Additionally, the level shifter 20 may be designed to provide a predetermined voltage level on the output signal (clk_e, in FIG. 2) if the VL supply voltage is to be powered down, independent of the input signal to the level shifter 20. Since the input signal is generated by circuitry powered by the VL supply voltage (and thus is powered down), the input signal may be at a ground voltage (or may even float at indeterminate levels). By providing the predetermined voltage level during such time periods, the level shifter 20 may provide predictable behavior for the receiving circuitry. If predicable behavior was not provided, various undesired effects could occur. For example, for the embodiment of FIG. 2 (in which the level shifter provides signals for the memory circuitry), data in the memory could be accidentally overwritten. Or, circuitry that normally is not active at the same time (e.g. bit line prechargers and word line drivers) could be active at the same time and thus cause contention, which could damage the memory circuits and/or cause undesirable power consumption. Still further, when the VL supply voltage is powered up again, unpredictable logic circuit initializations and/or transitions on the input signals to the level shifter may occur, but the forced value on the output may prevent such unpredictable behavior from reaching the memory circuits. In the present embodiment, the assertion of the VLOFF signal indicates that the VL supply voltage is to be powered down, and the VLOFF signal may remain asserted while the VL supply voltage is off, in this embodiment.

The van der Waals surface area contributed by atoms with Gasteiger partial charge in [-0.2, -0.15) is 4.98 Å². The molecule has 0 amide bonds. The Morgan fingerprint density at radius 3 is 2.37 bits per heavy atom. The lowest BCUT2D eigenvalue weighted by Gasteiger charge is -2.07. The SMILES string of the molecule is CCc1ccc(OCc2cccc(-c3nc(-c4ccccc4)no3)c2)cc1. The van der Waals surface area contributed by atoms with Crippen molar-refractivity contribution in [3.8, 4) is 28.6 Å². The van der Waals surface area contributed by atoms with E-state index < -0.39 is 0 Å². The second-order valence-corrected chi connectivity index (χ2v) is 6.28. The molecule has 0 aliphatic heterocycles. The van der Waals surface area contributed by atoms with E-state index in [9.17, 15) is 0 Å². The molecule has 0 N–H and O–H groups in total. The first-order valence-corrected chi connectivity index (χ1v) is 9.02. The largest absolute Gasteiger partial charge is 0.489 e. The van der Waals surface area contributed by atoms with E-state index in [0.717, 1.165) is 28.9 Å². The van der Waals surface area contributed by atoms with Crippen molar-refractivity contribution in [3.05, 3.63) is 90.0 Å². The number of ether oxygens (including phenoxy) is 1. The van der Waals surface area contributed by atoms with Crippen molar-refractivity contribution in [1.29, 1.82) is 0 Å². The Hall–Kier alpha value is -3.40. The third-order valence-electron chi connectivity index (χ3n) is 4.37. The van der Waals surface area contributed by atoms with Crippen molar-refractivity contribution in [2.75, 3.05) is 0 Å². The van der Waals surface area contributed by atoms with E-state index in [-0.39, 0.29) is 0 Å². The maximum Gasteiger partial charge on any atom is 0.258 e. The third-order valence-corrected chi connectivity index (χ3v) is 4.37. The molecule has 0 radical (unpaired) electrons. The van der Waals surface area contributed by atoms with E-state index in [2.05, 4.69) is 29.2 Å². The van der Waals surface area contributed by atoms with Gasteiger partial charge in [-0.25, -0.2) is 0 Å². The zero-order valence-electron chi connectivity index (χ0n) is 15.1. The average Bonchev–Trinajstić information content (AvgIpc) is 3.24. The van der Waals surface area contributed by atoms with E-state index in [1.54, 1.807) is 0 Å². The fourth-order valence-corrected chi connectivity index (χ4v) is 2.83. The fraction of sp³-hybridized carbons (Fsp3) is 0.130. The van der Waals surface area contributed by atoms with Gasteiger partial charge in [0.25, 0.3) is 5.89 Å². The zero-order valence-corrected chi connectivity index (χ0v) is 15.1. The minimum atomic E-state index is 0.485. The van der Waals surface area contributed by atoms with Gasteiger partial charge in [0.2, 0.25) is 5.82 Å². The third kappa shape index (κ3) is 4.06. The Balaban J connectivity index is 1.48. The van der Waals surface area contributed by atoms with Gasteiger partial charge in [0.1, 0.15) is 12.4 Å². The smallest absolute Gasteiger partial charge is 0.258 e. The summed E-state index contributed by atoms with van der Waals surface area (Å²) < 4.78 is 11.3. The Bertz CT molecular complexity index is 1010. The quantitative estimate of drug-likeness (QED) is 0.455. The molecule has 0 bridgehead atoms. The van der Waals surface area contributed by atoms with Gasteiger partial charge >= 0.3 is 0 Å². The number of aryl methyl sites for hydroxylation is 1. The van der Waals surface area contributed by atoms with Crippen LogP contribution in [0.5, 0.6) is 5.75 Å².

The predetermined voltage level may be the level that is considered “safe” for the receiving circuitry. For example, in the case of FIG. 2, the clk_e signal is coupled to the gate of a PMOS transistor in the word line drivers 22, as mentioned above. Accordingly, the safe voltage would be the high (VM) voltage, so that the PMOS transistor is inactive. In other cases, the safe voltage may be the low (ground) voltage, or any other desired voltage level. Various level shifters may implement various predetermined voltage levels, even in the same design, dependent on the safe voltage levels for the receiving circuitry.

In an embodiment, the level shifters 29 may also be configured to provide “safe” input signal values with VLOFF is asserted. For example, the precharge enable signal(s) (PChg in FIG. 2) may be asserted (low) to enable the bit line precharge circuits. Alternatively, in an embodiment, the level shifters 29 may also receive the FloatBL signal. If the FloatBL signal is asserted, the precharge enable signals may be deasserted (high), disabling the bit line precharge circuits in the memory array 24. Disabling the bit line precharge circuits may reduce the NBTI effects on the transistors in the bit line precharge circuits, in an embodiment. Additionally, in an embodiment, leakage may be reduced since the bit line precharge circuits are disabled and not actively supplying current to be leaked. In embodiments in which bit line hold circuits are implemented, the memory array 24 may also receive the FloatBL signal to disable the bit line hold circuits.

Generally, a level shifter circuit may be a circuit configured to level shift an input signal to produce an output signal. Level shifting a signal may refer to changing the high assertion of the signal from one voltage to another. Level shifting may be performed in either direction (e.g. the voltage after level shifting may be higher or lower than the voltage before level shifting). In some embodiments, the low assertion may remain the ground voltage supplied to the integrated circuit 10 (not shown in the figures, often referred to as VSS).